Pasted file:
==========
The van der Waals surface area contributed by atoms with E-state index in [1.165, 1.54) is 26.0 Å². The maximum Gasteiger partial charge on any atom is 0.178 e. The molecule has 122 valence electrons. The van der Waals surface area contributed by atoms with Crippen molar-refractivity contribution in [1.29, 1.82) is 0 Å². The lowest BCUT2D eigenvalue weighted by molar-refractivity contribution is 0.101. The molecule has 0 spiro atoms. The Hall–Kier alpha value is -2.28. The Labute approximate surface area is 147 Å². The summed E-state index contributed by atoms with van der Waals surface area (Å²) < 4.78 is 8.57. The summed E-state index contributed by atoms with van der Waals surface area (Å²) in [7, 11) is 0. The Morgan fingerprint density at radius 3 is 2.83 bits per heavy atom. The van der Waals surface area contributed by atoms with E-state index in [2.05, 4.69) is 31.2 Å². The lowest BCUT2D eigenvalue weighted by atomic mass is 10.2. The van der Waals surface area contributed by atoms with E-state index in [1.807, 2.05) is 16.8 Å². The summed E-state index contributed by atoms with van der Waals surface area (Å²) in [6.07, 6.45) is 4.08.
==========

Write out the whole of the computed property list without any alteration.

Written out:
The van der Waals surface area contributed by atoms with E-state index in [1.165, 1.54) is 26.0 Å². The maximum Gasteiger partial charge on any atom is 0.178 e. The molecule has 122 valence electrons. The van der Waals surface area contributed by atoms with Crippen molar-refractivity contribution in [1.29, 1.82) is 0 Å². The lowest BCUT2D eigenvalue weighted by molar-refractivity contribution is 0.101. The molecule has 0 spiro atoms. The Hall–Kier alpha value is -2.28. The Labute approximate surface area is 147 Å². The summed E-state index contributed by atoms with van der Waals surface area (Å²) < 4.78 is 8.57. The summed E-state index contributed by atoms with van der Waals surface area (Å²) in [7, 11) is 0. The Morgan fingerprint density at radius 3 is 2.83 bits per heavy atom. The van der Waals surface area contributed by atoms with E-state index in [2.05, 4.69) is 31.2 Å². The lowest BCUT2D eigenvalue weighted by atomic mass is 10.2. The van der Waals surface area contributed by atoms with E-state index in [1.807, 2.05) is 16.8 Å². The summed E-state index contributed by atoms with van der Waals surface area (Å²) in [6.07, 6.45) is 4.08.